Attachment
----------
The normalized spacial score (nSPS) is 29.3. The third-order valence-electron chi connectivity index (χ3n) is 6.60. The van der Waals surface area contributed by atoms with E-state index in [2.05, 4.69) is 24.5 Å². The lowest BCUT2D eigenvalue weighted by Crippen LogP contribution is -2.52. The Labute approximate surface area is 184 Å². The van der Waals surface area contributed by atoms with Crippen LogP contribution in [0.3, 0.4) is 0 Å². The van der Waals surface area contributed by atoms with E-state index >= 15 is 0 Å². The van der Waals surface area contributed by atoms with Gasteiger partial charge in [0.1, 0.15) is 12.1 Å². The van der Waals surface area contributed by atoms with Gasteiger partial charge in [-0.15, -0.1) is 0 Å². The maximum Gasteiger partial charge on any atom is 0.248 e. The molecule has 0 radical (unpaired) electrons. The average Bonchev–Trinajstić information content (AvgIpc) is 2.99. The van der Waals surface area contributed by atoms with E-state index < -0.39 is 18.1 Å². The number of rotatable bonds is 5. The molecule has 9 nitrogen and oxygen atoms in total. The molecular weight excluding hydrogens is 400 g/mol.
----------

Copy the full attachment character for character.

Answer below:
The normalized spacial score (nSPS) is 29.3. The third-order valence-electron chi connectivity index (χ3n) is 6.60. The van der Waals surface area contributed by atoms with E-state index in [2.05, 4.69) is 24.5 Å². The lowest BCUT2D eigenvalue weighted by Crippen LogP contribution is -2.52. The Labute approximate surface area is 184 Å². The van der Waals surface area contributed by atoms with Crippen LogP contribution in [0.3, 0.4) is 0 Å². The van der Waals surface area contributed by atoms with E-state index >= 15 is 0 Å². The van der Waals surface area contributed by atoms with Gasteiger partial charge in [0.1, 0.15) is 12.1 Å². The van der Waals surface area contributed by atoms with Gasteiger partial charge in [-0.15, -0.1) is 0 Å². The maximum Gasteiger partial charge on any atom is 0.248 e. The molecule has 0 radical (unpaired) electrons. The average Bonchev–Trinajstić information content (AvgIpc) is 2.99. The van der Waals surface area contributed by atoms with E-state index < -0.39 is 18.1 Å². The number of rotatable bonds is 5. The molecule has 9 nitrogen and oxygen atoms in total. The molecular weight excluding hydrogens is 400 g/mol.